Pad printing on polypropylene can be challenging. When it comes to pad printing on Polyethylene and other substrates, the team at Liberty Clark are subject matter experts. Pad printing on polypropylene requires a unique process to achieve successful ink adhesion.

What Makes Pad Printing On Polypropylene Different?

Without the proper pretreatment process, in most instances, pad printing ink will scratch off very easily even after the ink fully cures. This is because polypropylene and other substrates have a surface tension that is below the minimum requirement for pad printing. Surface tension is measured in Dyne units, and pad printing inks generally require a surface tension of at least 42 Dyne. Untreated polypropylene is often well below 42 Dyne.

We also pad print on the following substrates:

  • Acetal (homopolymer)
  • Acetal (copolymer)
  • ABS (acrylonitrile butadiene styrene)
  • Acrylic
  • Copolyester
  • Fluorosilicone
  • Nylon (polyamide)
  • PC-ABS
  • PC + Amorphous Polyster
  • Polycarbonate (PC)
  • Polyethylene
  • Polypropylene
  • Polyarylamide
  • Polyetherimide (PEI)
  • Polyurethane
  • PVC (polyvinyl chloride, rigid)
  • Rigid Polyurethane (3D printed)
  • Silicone
  • Steel (powder coated)
  • Steel (303 stainless)
  • Thermoplastic Elastomer (TPE)
  • And More

Pad Printing Pretreatment

It’s possible to raise the surface tension of polypropylene to a level at or above 42 Dyne with a flame or corona pretreatment process. Flame pretreatment involves a torch and is used when preferred methods are not possible. Corona pretreatment is the preferred method as flame pretreatment is more difficult to control, hazardous, and can easily damage components. Corona pretreatment is a low frequency plasma discharge process that is controllable, repeatable, less hazardous, and is a proven process to improve pad printing ink adhesion on polypropylene.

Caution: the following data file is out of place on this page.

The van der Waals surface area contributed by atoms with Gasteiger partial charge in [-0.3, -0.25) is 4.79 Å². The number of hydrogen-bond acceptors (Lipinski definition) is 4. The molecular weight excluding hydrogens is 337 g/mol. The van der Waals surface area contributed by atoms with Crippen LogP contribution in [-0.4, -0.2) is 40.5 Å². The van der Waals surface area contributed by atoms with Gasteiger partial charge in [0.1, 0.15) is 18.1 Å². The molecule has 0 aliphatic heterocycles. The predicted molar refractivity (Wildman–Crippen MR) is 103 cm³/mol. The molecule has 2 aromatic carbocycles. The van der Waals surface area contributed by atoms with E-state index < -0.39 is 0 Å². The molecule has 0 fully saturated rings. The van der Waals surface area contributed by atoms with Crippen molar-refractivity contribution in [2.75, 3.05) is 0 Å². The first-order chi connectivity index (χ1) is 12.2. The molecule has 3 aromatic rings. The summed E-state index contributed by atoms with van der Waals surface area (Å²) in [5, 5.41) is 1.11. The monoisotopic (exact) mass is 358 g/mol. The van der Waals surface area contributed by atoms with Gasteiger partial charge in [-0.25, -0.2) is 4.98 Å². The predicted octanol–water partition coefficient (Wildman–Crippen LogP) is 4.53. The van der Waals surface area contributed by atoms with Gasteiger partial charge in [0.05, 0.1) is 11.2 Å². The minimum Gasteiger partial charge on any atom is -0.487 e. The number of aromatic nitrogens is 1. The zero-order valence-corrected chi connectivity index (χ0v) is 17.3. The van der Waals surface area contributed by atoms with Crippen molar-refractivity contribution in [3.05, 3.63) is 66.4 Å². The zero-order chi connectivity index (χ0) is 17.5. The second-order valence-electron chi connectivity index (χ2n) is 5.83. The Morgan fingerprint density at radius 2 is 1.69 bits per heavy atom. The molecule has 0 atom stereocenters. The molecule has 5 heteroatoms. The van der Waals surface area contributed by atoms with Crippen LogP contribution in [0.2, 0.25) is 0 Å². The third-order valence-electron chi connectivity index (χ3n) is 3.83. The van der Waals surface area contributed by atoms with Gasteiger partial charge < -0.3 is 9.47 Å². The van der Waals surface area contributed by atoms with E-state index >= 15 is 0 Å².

Testing Polypropylene Dyne Levels

Once the polypropylene has been corona treated, Liberty Clark will measure the surface tension with a Dyne ink pen to confirm the minimum surface tension has been achieved prior to printing. Our process involves pad printing the same day as the corona process occurs. Testing is required for every component and substrate. Not all polypropylene is the same.

Several pad printing ink manufacturers offer ink systems with claims of ink adhesion onto polypropylene without a pretreatment process. If durable ink adhesion isn’t critical then expectations may be met with these systems. For medical syringes barrels, on the other hand, ink adhesion may be critical.

Corona treatment also raises the surface tension of additional substrates. For substrates that require more power than Corona pretreatment, the use of a high frequency plasma discharge machine should be considered.